Theoretical and experimental validation of a simple method to reproduce representative DEF-prone conditions in laboratory

Delayed Ettringite Formation (DEF) is a possible autogenous expansive reaction of concrete. It can affect materials that have experienced temperatures higher than about 65°C at early age. This temperature increase can be the result of the cement heat of hydration in massive structures where the heat transfers are particularly low. To understand the effects of DEF, it is necessary to be able to reproduce thermal DEF-prone conditions in laboratory. This paper proposes a method developed during an extensive experimental programme that aimed at studying the mechanical effects of DEF on structures built with different concretes. The objective was to design a single heat treatment profile to generate homogeneous and similar temperature fields in specimens of various geometries, concrete constituents and mix proportions. It has been demonstrated that quasi-adiabatic conditions were to be realized at early age, whatever the samples size, to simulate the curing conditions in massive structures. The experimental method developed is described in details: the design of the temperature profile, the experimental device and its operation are presented. Both a numeric and an experimental validation are proposed. They emphasize the good accuracy of the process and demonstrate the possibility to trigger similar DEF potential expansions due to the thermal history for all the specimens of the programme.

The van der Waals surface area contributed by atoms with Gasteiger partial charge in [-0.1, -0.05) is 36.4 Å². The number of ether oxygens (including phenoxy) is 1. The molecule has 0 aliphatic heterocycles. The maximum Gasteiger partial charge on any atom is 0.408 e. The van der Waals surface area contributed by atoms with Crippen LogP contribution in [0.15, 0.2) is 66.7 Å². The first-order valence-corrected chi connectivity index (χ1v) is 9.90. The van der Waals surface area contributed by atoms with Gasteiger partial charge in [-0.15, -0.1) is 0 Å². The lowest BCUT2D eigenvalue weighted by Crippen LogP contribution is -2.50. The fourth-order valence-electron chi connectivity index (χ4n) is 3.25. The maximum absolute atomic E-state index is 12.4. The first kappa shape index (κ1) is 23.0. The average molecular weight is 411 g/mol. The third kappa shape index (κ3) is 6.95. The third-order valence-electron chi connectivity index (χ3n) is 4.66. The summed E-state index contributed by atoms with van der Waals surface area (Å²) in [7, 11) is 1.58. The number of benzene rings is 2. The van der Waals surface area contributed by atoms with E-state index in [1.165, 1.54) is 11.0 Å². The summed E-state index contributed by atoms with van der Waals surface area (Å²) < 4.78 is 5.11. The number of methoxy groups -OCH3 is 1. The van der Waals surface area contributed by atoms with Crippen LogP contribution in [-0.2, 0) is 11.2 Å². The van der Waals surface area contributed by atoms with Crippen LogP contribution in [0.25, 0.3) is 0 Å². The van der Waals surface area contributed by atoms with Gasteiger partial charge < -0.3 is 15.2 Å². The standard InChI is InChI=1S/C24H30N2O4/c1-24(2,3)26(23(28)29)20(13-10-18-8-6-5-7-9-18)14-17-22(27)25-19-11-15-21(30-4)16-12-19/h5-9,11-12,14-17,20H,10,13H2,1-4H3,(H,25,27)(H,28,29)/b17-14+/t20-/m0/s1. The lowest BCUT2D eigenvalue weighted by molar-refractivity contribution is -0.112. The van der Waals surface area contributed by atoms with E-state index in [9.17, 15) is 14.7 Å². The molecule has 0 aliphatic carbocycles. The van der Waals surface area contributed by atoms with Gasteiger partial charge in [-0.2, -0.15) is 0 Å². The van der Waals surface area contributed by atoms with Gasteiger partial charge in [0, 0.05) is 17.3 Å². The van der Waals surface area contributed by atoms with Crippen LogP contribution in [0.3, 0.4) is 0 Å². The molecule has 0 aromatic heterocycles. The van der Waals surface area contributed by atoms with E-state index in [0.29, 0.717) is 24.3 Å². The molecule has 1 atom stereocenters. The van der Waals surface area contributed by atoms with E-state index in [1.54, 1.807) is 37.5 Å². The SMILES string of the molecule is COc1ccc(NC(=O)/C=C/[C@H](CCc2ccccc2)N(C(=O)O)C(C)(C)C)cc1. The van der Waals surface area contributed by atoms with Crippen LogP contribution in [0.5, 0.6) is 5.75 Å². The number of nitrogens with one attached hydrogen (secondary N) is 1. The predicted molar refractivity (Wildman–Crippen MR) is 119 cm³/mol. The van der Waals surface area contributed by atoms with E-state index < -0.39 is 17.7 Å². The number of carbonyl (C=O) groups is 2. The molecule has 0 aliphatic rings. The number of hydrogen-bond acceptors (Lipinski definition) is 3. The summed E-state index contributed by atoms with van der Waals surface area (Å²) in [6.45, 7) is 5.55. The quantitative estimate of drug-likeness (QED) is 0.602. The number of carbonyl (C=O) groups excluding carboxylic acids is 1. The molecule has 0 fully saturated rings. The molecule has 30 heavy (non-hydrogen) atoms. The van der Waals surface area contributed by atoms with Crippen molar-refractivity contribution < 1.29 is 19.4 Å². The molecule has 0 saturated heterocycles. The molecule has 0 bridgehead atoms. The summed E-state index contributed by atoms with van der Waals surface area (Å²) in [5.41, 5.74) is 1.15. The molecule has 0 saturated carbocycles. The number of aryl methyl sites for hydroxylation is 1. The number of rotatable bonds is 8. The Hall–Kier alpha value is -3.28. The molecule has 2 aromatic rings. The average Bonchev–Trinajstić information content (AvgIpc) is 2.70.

• Authors:
    • MARTIN, Renaud Pierre
    • TOUTLEMONDE, François
  • Publication Date: 2013


  • English

Media Info

  • Media Type: Digital/other
  • Pagination: 21p
  • Serial:

Subject/Index Terms

Filing Info

  • Accession Number: 01497633
  • Record Type: Publication
  • Source Agency: Institut Francais des Sciences et Technologies des Transports, de l'Aménagement et des Réseaux (IFSTTAR)
  • Contract Numbers: 11R104, Risques de réactions de gonflement intern
  • Files: ITRD
  • Created Date: Nov 7 2013 11:47AM